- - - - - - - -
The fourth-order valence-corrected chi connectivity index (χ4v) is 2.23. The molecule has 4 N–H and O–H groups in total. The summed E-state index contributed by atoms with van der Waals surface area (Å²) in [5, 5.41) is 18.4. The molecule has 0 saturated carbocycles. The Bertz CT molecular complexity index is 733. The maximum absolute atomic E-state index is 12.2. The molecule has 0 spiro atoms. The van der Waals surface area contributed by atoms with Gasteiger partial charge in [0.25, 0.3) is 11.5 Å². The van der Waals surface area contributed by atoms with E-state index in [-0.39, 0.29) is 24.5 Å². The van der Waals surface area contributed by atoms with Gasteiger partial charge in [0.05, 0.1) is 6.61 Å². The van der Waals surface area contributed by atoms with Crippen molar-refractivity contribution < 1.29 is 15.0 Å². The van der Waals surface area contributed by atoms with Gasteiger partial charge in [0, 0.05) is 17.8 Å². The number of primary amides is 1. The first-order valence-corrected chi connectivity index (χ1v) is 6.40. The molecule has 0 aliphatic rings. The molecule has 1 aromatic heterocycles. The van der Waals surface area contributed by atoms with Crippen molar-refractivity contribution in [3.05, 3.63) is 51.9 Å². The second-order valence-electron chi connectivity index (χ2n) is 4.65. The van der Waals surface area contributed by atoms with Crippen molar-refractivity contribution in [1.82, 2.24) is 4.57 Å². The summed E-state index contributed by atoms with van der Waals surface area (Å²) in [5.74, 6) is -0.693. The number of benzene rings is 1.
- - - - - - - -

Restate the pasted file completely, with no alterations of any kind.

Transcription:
The fourth-order valence-corrected chi connectivity index (χ4v) is 2.23. The molecule has 4 N–H and O–H groups in total. The summed E-state index contributed by atoms with van der Waals surface area (Å²) in [5, 5.41) is 18.4. The molecule has 0 saturated carbocycles. The Bertz CT molecular complexity index is 733. The maximum absolute atomic E-state index is 12.2. The molecule has 0 spiro atoms. The van der Waals surface area contributed by atoms with Gasteiger partial charge in [0.25, 0.3) is 11.5 Å². The van der Waals surface area contributed by atoms with E-state index in [-0.39, 0.29) is 24.5 Å². The van der Waals surface area contributed by atoms with Gasteiger partial charge in [0.05, 0.1) is 6.61 Å². The van der Waals surface area contributed by atoms with Crippen molar-refractivity contribution < 1.29 is 15.0 Å². The van der Waals surface area contributed by atoms with Gasteiger partial charge in [0, 0.05) is 17.8 Å². The number of primary amides is 1. The first-order valence-corrected chi connectivity index (χ1v) is 6.40. The molecule has 0 aliphatic rings. The molecule has 1 aromatic heterocycles. The van der Waals surface area contributed by atoms with Crippen molar-refractivity contribution in [3.05, 3.63) is 51.9 Å². The second-order valence-electron chi connectivity index (χ2n) is 4.65. The van der Waals surface area contributed by atoms with Crippen molar-refractivity contribution in [1.82, 2.24) is 4.57 Å². The summed E-state index contributed by atoms with van der Waals surface area (Å²) in [5.74, 6) is -0.693. The number of benzene rings is 1.